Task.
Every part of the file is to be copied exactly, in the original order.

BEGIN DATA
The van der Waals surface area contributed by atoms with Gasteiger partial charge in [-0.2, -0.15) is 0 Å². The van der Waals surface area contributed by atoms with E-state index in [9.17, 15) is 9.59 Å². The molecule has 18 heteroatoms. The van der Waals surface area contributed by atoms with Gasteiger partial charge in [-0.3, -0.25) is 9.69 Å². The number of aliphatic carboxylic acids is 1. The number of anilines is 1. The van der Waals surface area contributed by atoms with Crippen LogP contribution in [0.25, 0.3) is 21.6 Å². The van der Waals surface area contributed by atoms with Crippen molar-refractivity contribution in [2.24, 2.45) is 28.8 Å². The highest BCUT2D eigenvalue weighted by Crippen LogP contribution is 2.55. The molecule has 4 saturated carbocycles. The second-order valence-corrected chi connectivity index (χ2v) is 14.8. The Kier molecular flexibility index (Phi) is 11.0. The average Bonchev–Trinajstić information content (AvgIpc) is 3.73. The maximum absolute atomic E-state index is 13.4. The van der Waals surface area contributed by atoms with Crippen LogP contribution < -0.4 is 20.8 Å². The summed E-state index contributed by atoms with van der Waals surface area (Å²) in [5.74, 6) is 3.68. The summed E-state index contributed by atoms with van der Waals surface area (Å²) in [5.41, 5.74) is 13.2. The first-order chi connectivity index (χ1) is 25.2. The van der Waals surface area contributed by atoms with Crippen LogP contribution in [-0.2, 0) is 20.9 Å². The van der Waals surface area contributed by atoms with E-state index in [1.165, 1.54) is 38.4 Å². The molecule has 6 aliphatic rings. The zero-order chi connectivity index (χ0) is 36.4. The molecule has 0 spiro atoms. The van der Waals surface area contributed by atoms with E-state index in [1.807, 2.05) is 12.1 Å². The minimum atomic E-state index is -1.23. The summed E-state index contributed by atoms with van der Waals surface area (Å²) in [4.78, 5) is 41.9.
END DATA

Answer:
The van der Waals surface area contributed by atoms with Gasteiger partial charge in [-0.2, -0.15) is 0 Å². The van der Waals surface area contributed by atoms with E-state index in [9.17, 15) is 9.59 Å². The molecule has 18 heteroatoms. The van der Waals surface area contributed by atoms with Gasteiger partial charge in [-0.3, -0.25) is 9.69 Å². The number of aliphatic carboxylic acids is 1. The number of anilines is 1. The van der Waals surface area contributed by atoms with Crippen LogP contribution in [0.25, 0.3) is 21.6 Å². The van der Waals surface area contributed by atoms with Crippen molar-refractivity contribution in [2.24, 2.45) is 28.8 Å². The highest BCUT2D eigenvalue weighted by Crippen LogP contribution is 2.55. The molecule has 4 saturated carbocycles. The second-order valence-corrected chi connectivity index (χ2v) is 14.8. The Kier molecular flexibility index (Phi) is 11.0. The average Bonchev–Trinajstić information content (AvgIpc) is 3.73. The maximum absolute atomic E-state index is 13.4. The van der Waals surface area contributed by atoms with Crippen LogP contribution < -0.4 is 20.8 Å². The summed E-state index contributed by atoms with van der Waals surface area (Å²) in [5.74, 6) is 3.68. The summed E-state index contributed by atoms with van der Waals surface area (Å²) in [5.41, 5.74) is 13.2. The first-order chi connectivity index (χ1) is 25.2. The van der Waals surface area contributed by atoms with Crippen LogP contribution in [-0.2, 0) is 20.9 Å². The van der Waals surface area contributed by atoms with E-state index in [1.165, 1.54) is 38.4 Å². The molecule has 6 aliphatic rings. The zero-order chi connectivity index (χ0) is 36.4. The molecule has 0 spiro atoms. The van der Waals surface area contributed by atoms with E-state index in [1.807, 2.05) is 12.1 Å². The minimum atomic E-state index is -1.23. The summed E-state index contributed by atoms with van der Waals surface area (Å²) in [4.78, 5) is 41.9.